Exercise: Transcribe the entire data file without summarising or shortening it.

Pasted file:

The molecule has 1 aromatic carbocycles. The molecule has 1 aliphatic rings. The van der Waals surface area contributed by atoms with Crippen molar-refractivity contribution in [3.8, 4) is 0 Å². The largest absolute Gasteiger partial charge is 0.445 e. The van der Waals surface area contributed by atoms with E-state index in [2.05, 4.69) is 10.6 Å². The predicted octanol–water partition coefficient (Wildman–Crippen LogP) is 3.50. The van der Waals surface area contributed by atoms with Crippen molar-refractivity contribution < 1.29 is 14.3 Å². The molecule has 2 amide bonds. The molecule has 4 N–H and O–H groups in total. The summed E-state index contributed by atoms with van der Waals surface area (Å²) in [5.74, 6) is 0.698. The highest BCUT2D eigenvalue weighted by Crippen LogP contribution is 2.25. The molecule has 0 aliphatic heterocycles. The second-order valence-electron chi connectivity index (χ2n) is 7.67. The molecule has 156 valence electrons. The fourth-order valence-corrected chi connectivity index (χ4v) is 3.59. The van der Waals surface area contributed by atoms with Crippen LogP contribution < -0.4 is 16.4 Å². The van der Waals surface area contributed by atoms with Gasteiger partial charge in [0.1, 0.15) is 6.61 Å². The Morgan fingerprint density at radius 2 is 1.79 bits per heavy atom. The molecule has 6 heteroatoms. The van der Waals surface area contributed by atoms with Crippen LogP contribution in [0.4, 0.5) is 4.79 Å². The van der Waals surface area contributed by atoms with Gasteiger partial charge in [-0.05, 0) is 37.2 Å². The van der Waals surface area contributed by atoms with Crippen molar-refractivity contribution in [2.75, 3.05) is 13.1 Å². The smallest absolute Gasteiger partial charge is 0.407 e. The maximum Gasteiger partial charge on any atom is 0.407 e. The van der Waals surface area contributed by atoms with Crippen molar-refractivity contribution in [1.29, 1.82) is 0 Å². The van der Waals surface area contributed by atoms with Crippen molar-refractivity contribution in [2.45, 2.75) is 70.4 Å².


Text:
The molecule has 1 aromatic carbocycles. The molecule has 1 aliphatic rings. The van der Waals surface area contributed by atoms with Crippen molar-refractivity contribution in [3.8, 4) is 0 Å². The largest absolute Gasteiger partial charge is 0.445 e. The van der Waals surface area contributed by atoms with E-state index in [2.05, 4.69) is 10.6 Å². The predicted octanol–water partition coefficient (Wildman–Crippen LogP) is 3.50. The van der Waals surface area contributed by atoms with Crippen molar-refractivity contribution < 1.29 is 14.3 Å². The molecule has 2 amide bonds. The molecule has 4 N–H and O–H groups in total. The summed E-state index contributed by atoms with van der Waals surface area (Å²) in [5.74, 6) is 0.698. The highest BCUT2D eigenvalue weighted by Crippen LogP contribution is 2.25. The molecule has 0 aliphatic heterocycles. The second-order valence-electron chi connectivity index (χ2n) is 7.67. The molecule has 156 valence electrons. The fourth-order valence-corrected chi connectivity index (χ4v) is 3.59. The van der Waals surface area contributed by atoms with Crippen LogP contribution < -0.4 is 16.4 Å². The van der Waals surface area contributed by atoms with Gasteiger partial charge in [0.1, 0.15) is 6.61 Å². The Morgan fingerprint density at radius 2 is 1.79 bits per heavy atom. The molecule has 6 heteroatoms. The van der Waals surface area contributed by atoms with Crippen LogP contribution in [0.4, 0.5) is 4.79 Å². The van der Waals surface area contributed by atoms with Gasteiger partial charge in [-0.05, 0) is 37.2 Å². The van der Waals surface area contributed by atoms with Crippen molar-refractivity contribution in [2.75, 3.05) is 13.1 Å². The smallest absolute Gasteiger partial charge is 0.407 e. The maximum Gasteiger partial charge on any atom is 0.407 e. The van der Waals surface area contributed by atoms with Crippen molar-refractivity contribution in [1.29, 1.82) is 0 Å². The van der Waals surface area contributed by atoms with Crippen molar-refractivity contribution in [2.45, 2.75) is 70.4 Å².